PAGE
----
A lot of work has gone into the smooth return of children to schools, says Unity Schools Partnership's Tim Coulson
This week marked a monumental moment for education in this country. After two long months, our schools began reopening for all students. Just typing those seven words seems extra special.
On Monday morning, I am sure that there were a few nerves. But above this was excitement and delight as we started to welcome all students back to our primary, secondary and special schools.
I know that it was greeted with huge joy among our school leaders and staff who were able to hear the noise of pupils catching up in and out of the classroom.
For too long, our schools have understandably played host to only a small number of students – making their environments a rather quiet affair.
At times, it resembled a school during the holidays rather than a hub of educational activity, albeit remotely for the majority.
At home, of course, it was quite different as school staff, students and families worked together in impressive fashion.
Online learning has come on leaps and bounds with live lessons, assemblies and digital catch-ups.
It has been managed smoothly and professionally, but a far more favourable option is the one we have this week.
By the time you read this, our secondary schools will be on to the second of three rounds of lateral flow testing.
An equally impressive feat which has seen the likes of school office staff, food and IT technicians and governors come together and produce a calm and comprehensive system in the middle of their sports halls.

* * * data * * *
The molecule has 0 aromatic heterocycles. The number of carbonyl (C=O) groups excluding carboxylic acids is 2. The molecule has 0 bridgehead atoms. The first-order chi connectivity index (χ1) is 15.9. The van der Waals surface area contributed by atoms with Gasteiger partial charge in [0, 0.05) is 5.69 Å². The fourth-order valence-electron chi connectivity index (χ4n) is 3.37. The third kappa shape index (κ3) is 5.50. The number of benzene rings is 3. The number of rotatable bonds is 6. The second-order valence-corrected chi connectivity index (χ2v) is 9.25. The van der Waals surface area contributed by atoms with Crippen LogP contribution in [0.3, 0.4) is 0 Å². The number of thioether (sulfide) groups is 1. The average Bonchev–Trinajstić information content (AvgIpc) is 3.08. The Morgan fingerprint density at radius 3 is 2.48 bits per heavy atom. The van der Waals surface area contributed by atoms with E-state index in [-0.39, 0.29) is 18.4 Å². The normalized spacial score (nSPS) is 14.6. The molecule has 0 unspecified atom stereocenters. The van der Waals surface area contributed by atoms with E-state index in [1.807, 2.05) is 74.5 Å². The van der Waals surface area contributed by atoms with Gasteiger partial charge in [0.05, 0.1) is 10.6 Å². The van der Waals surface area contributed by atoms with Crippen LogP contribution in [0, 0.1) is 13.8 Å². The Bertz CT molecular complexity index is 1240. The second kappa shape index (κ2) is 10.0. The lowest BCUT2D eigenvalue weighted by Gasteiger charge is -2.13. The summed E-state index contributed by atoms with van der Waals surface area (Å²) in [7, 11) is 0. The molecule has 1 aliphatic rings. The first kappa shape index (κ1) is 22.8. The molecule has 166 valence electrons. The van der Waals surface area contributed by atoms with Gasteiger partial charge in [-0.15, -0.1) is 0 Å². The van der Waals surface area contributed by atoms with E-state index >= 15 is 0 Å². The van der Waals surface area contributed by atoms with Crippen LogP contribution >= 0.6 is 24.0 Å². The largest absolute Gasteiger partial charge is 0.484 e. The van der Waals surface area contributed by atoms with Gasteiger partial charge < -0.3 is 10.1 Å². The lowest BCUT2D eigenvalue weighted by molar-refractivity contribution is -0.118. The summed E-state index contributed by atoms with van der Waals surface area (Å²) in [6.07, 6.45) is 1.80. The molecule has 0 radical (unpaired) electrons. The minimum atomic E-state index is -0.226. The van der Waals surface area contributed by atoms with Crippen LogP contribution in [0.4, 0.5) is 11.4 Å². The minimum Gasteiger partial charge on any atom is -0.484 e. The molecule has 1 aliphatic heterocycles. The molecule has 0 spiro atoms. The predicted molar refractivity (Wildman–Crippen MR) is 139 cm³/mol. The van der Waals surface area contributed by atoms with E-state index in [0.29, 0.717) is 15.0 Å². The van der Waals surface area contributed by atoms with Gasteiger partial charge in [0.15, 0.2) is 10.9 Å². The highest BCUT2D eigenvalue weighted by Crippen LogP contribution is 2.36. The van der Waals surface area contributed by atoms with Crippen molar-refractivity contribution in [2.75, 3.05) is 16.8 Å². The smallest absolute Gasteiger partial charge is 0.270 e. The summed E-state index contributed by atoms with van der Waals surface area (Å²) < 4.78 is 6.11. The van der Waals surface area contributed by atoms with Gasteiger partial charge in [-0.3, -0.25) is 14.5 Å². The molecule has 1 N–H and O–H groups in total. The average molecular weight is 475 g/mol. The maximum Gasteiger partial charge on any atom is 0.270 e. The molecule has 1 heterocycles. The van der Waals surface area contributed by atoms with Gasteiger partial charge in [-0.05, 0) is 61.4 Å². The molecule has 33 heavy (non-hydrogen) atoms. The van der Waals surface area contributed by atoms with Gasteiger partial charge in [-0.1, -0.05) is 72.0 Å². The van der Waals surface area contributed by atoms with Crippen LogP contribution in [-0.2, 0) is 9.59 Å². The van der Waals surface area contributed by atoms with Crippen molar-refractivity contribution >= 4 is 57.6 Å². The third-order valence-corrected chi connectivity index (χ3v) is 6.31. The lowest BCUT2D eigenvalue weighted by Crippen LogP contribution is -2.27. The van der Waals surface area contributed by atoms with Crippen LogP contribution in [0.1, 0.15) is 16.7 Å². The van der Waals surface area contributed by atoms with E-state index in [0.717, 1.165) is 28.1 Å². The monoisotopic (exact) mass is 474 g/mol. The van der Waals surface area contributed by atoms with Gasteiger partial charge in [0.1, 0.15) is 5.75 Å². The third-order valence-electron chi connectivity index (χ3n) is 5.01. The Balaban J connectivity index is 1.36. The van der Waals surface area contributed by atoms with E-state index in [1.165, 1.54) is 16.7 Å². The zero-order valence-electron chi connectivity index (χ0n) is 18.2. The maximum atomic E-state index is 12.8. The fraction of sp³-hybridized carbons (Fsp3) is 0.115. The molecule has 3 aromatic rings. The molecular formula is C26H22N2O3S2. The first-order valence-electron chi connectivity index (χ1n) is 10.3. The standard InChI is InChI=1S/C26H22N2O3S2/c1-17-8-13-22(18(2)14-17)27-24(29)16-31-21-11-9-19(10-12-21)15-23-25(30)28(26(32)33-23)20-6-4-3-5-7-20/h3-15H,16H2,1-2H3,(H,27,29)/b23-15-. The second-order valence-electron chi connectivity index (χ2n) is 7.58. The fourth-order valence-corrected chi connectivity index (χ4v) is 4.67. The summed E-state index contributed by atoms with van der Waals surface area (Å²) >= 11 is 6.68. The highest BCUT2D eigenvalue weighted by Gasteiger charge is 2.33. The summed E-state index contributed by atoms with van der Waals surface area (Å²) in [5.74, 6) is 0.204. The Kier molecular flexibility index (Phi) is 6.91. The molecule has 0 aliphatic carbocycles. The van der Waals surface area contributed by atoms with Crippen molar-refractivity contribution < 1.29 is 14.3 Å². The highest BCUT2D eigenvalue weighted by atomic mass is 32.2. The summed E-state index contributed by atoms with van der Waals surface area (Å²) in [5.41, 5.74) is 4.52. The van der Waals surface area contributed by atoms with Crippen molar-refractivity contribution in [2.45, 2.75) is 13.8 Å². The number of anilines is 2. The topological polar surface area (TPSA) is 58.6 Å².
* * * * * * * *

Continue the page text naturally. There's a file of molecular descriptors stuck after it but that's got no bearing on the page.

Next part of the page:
Secondary school students were asked to take their first test before returning to the classroom but they have done so in a mature and respectful manner. All awe-inspiring stuff.
Another event on Monday was equally inspiring and one I was incredibly proud to see our trust host.
To mark International Women’s Day, we held a Women in Leadership panel discussion with five female leaders from the trust.
Hosted by the Unity Equality and Diversity Committee, it was an interesting and engaging hour which concluded with a question and answer session.
There has been a lot written recently about supporting students who have missed so much in the traditional classroom.
To say ‘lost learning’ or ‘catch up’ is unfair terminology on students who have worked so hard over the last two months.
But some will need support. At Unity, we had begun to discuss this prior to this week’s exciting return.
For the first few weeks, the most important thing is getting students back into a routine of school. Socially and psychologically, they will need all our support.
We will then review over the Easter holidays how the first few weeks have gone, what we need to do and, of course, the impact on the wider society.
But for now, let us all just enjoy having students back and our school buildings once again full of laughter and learning.
-- Dr Tim Coulson is chief executive of the Unity Schools Partnership